Kayitesi advises young people who might have gone through similar unimaginable events in life and are HIV positive not to lose hope and to go for treatment because it is possible to live positively.

“Before treatment, I thought my life was over and I almost died not knowing that there was a solution. All you have to do is take your medication faithfully. Also to those that have not tested, I advise that you go for testing because it helps to know your status for early treatment,” she advises.

Learning that he was born HIV positive at an early age was unbearable

Ngabonziza was ten years old when he discovered he was HIV positive. The devastating news that his mother, relatives and close family friends had spent years preparing to break to him in the gentlest manner possible was blurted out by a careless relative after his mother died.

“My mum had just passed away and I was left with my elder sister to take care of me. She decided it was time for me to know the truth about the cause of my mother’s death and my fate as well,” says Ngabonziza, who celebrated his 29th birthday this year. “I remember standing there, with my mother gone and my sister’s hand around mine, as these feelings of complete confusion and fear washed over me.”

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A lab technician takes a blood sample.

Ngabonziza credits the HIV medication given to him all those years for saving his life. But, he says, he understands that back then, there was no mother to child prevention and that at the point of delivery, the infection was passed into his own bloodstream.

After that day at the hospital, however, Ngabonziza decided to faithfully follow doctor’s instructions and never to miss taking his pills. “I suddenly realised that the pills my mum had been giving me every day – that I had thought were for other ailments – were HIV medicine,” he says.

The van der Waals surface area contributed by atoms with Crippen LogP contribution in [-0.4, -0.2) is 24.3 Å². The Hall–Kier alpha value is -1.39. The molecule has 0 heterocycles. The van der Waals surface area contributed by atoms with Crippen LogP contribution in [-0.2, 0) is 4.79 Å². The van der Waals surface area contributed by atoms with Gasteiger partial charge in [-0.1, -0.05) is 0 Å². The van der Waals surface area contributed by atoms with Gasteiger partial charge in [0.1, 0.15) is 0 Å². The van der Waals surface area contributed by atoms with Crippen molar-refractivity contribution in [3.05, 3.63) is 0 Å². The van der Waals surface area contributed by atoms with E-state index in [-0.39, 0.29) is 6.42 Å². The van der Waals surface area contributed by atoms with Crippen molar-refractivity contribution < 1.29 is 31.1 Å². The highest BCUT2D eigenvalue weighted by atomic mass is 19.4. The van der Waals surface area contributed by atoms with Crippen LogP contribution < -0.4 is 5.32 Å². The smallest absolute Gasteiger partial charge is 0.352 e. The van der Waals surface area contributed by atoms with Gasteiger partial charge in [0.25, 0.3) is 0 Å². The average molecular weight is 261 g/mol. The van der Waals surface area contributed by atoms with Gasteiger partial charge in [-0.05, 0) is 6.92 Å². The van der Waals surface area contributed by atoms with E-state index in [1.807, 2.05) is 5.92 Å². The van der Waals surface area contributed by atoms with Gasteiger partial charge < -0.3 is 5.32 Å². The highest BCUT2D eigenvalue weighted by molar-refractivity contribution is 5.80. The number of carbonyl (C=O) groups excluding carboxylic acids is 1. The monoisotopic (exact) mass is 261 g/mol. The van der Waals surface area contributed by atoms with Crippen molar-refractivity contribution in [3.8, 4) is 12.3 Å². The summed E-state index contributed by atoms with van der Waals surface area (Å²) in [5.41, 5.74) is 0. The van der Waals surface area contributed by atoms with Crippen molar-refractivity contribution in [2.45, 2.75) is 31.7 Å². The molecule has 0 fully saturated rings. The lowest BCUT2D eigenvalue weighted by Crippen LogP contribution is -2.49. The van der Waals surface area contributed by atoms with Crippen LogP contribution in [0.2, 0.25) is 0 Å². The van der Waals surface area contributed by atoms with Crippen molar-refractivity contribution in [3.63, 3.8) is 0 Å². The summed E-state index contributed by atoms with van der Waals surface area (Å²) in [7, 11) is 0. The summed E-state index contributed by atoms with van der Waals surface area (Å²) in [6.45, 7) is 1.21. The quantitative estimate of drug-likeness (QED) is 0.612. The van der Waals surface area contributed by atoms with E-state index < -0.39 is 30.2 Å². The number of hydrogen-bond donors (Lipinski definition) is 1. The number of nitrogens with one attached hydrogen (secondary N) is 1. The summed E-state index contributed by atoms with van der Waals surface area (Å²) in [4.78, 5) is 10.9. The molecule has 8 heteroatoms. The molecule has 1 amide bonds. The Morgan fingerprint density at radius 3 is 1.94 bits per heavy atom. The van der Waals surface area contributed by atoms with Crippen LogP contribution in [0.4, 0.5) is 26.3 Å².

“After my mother passed away, I decided that I would live a healthy life no matter the circumstances and with my sister, we sought the help of “We Act for Hope” he says.

He shrugs sheepishly. “I have never stopped taking my pills even though my CD4 count is very high and the virus cannot be easily detected in my blood. I know it is the right thing to do,” he says truthfully, but with studied nonchalance.

An exuberant young man, full of life, he laughs at look on my face. Pulling his coat tightly around his body, he turns as someone opens door obviously hating the intrusion to his narrative.

But there’s nothing funny about Ngabonziza’s attitude towards his HIV status. A decade of sporadic adherence to his drug regime has made him strong.

Today, Ngabonziza works as a receptionist at WE ACT for Hope and is about to complete his studies at Mount Kenya University in Rwanda. He has dreams of marrying and starting a family soon.

Voluntary Counseling and Testing at a glance

Currently, HIV testing and treatment services are being offered in local health centers clinics and hospitals for youth and adolescents in Rwanda.

To ensure that people can exercise their right to know their HIV status, and that people with HIV can benefit from increased access to antiretroviral (ARV) treatment provided in the 3 by 5 Initiative, HIV testing and counseling must be radically scaled up, using innovative, ethical and practical approaches to delivery.

According to Chantal BeneKigeri the We-Actx Clinical Director, of the NGO that collaborates with grassroots partners and the Government of Rwandan to provide Voluntary Counseling and Testing services (VCT), HIV testing and counseling is the door and the first step to care, treatment and support for persons in need.